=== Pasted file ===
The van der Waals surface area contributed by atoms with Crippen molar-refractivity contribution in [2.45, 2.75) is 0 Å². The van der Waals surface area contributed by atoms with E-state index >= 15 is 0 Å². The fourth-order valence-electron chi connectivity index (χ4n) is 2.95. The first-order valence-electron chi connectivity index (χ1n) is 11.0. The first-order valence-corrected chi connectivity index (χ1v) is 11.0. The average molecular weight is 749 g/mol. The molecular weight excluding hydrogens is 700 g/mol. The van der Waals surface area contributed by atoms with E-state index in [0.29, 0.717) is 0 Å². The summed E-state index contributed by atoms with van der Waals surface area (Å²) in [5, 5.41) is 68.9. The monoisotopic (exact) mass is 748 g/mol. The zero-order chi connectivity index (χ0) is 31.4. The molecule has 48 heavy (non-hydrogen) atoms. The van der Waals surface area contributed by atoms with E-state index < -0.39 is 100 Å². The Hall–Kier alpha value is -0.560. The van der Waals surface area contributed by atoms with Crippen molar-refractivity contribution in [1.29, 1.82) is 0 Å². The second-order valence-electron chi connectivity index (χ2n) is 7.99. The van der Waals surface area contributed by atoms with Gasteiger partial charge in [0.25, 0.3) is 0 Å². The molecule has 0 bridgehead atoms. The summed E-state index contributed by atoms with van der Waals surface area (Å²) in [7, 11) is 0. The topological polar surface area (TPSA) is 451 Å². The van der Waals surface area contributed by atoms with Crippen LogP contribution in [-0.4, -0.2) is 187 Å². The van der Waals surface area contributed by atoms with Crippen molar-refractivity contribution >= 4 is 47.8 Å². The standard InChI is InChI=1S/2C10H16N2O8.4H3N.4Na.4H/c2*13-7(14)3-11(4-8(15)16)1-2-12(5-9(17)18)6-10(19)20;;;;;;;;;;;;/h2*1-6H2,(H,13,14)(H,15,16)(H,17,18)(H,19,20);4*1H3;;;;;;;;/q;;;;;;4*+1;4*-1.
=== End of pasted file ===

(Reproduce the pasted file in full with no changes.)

The van der Waals surface area contributed by atoms with Crippen molar-refractivity contribution in [2.45, 2.75) is 0 Å². The van der Waals surface area contributed by atoms with E-state index >= 15 is 0 Å². The fourth-order valence-electron chi connectivity index (χ4n) is 2.95. The first-order valence-electron chi connectivity index (χ1n) is 11.0. The first-order valence-corrected chi connectivity index (χ1v) is 11.0. The average molecular weight is 749 g/mol. The molecular weight excluding hydrogens is 700 g/mol. The van der Waals surface area contributed by atoms with E-state index in [0.29, 0.717) is 0 Å². The summed E-state index contributed by atoms with van der Waals surface area (Å²) in [5, 5.41) is 68.9. The monoisotopic (exact) mass is 748 g/mol. The zero-order chi connectivity index (χ0) is 31.4. The molecule has 48 heavy (non-hydrogen) atoms. The van der Waals surface area contributed by atoms with E-state index < -0.39 is 100 Å². The Hall–Kier alpha value is -0.560. The van der Waals surface area contributed by atoms with Crippen molar-refractivity contribution in [1.29, 1.82) is 0 Å². The second-order valence-electron chi connectivity index (χ2n) is 7.99. The van der Waals surface area contributed by atoms with Gasteiger partial charge in [0.25, 0.3) is 0 Å². The molecule has 0 bridgehead atoms. The summed E-state index contributed by atoms with van der Waals surface area (Å²) in [7, 11) is 0. The topological polar surface area (TPSA) is 451 Å². The van der Waals surface area contributed by atoms with Crippen LogP contribution in [-0.4, -0.2) is 187 Å². The van der Waals surface area contributed by atoms with Crippen molar-refractivity contribution >= 4 is 47.8 Å². The standard InChI is InChI=1S/2C10H16N2O8.4H3N.4Na.4H/c2*13-7(14)3-11(4-8(15)16)1-2-12(5-9(17)18)6-10(19)20;;;;;;;;;;;;/h2*1-6H2,(H,13,14)(H,15,16)(H,17,18)(H,19,20);4*1H3;;;;;;;;/q;;;;;;4*+1;4*-1.